· Women should not wait for the amendment of section 81 of the constitution before pushing for the reform of the Electoral law;
· Women politicians should regularly engage with and make themselves accessible to the media to ensure better visibility;
· There is need for experienced women to mentor and support other women so that when women in offices are leaving, they should be able to hand over to other women.
· Journalists should publish special reports on the inclusive issues of women in the electoral process to aid the passage of ammendments that would advance female participation;
· The media should adequately report the position of the 11 female members of the National Assembly on the on-going electoral reforms and other issues of gender concern.
· Media should mount pressure on members of the National Assembly to be interested in women issues including adopting the “naming and shaming” approach;
· The Media should go beyond mere reporting to set agenda for the political leadership on gender-inclusiveness;
· NAWOJ should sensitize women to support and vote women;
· Journalists need to create social media group platforms on WhatsApp and Facebook to further promote dissemination of information on gender issues in the electoral reform process;.
· The media should undertake special reports about the electoral Act and reflect the views of stakeholders on need reforms to aid women participation;
· Media should conduct special interviews that will serve as a platform to access and aggregate priority issues on gender inclusion in electoral reforms;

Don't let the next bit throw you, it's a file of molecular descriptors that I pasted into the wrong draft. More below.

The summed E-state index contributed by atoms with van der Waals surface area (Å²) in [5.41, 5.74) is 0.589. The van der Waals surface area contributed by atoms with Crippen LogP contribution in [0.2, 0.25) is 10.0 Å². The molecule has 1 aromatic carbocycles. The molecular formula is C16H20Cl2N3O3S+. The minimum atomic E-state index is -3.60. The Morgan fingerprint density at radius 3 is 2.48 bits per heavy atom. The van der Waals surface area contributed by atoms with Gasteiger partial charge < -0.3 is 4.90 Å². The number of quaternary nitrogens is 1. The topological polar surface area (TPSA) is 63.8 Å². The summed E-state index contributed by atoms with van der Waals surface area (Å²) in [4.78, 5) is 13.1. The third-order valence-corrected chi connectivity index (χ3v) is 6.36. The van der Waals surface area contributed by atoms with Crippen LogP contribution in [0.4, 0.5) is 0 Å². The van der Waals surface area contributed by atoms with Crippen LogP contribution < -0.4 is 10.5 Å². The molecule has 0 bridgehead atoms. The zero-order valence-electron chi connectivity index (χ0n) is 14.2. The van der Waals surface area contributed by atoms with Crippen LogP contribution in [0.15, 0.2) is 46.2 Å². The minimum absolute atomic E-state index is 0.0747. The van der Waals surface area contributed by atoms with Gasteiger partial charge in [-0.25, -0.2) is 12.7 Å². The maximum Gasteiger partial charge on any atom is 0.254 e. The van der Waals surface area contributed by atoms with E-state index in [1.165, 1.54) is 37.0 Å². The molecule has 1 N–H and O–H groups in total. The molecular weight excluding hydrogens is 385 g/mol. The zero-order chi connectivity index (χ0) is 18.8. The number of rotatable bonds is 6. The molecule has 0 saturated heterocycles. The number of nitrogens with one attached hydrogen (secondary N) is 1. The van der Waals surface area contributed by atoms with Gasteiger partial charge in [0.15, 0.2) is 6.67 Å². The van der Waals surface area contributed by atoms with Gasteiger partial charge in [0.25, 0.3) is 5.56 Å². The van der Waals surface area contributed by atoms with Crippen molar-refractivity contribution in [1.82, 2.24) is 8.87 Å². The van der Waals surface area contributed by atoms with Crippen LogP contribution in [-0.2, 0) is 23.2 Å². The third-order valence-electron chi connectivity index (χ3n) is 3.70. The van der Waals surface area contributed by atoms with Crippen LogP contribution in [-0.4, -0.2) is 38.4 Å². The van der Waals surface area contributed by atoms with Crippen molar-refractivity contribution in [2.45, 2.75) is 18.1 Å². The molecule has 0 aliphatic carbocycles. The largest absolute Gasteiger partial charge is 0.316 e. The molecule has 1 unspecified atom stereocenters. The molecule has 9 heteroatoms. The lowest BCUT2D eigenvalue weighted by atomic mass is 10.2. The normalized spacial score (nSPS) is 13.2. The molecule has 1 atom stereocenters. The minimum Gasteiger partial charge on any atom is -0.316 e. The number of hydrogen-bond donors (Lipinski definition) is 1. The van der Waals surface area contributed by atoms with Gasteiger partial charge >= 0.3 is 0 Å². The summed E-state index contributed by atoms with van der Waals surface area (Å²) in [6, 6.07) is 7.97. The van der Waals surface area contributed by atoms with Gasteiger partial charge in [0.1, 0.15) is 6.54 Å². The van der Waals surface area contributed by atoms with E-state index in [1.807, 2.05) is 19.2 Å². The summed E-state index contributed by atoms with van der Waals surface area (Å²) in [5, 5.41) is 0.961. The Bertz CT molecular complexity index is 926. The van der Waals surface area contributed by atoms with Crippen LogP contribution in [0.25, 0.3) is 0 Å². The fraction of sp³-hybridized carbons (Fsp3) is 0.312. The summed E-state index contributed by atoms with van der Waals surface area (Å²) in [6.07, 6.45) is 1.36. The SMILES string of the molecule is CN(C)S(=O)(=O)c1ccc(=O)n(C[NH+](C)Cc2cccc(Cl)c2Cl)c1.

· Media managers need to deliberately create free slots for women to air their voices in the media during the electoral processes including elections.
Ø POLITICAL PARTIES
· Political parties should adopt affirmative principles by putting in place policies to choose reasonable percentage of women as candidates while ensuring gender balance in elective or appointive leadership positions;
· There is need to build social contract with politicians by making them accountable on their campaign promises;
Ø SECURITY FORCES/GOVERNMENT
· The security forces and relevant agencies of Government should protect the life and property of women involved in politics, either as politicians or as voters.
· The participants expressed appreciation to the EU-SDGN and its partners for supporting the virtual meeting.
NB: Kindly find below the ZOOM link of the recording of the event:
https://zoom.us/rec/share/_P8J6rakMvV1IOmd0dB8AyFXqz15Osys0AThcL7T_2V7YYUIXl10XFN7v0rqyKqS.Y9_9nLh5N9CVp0Zq Passcode: M5d6b.b5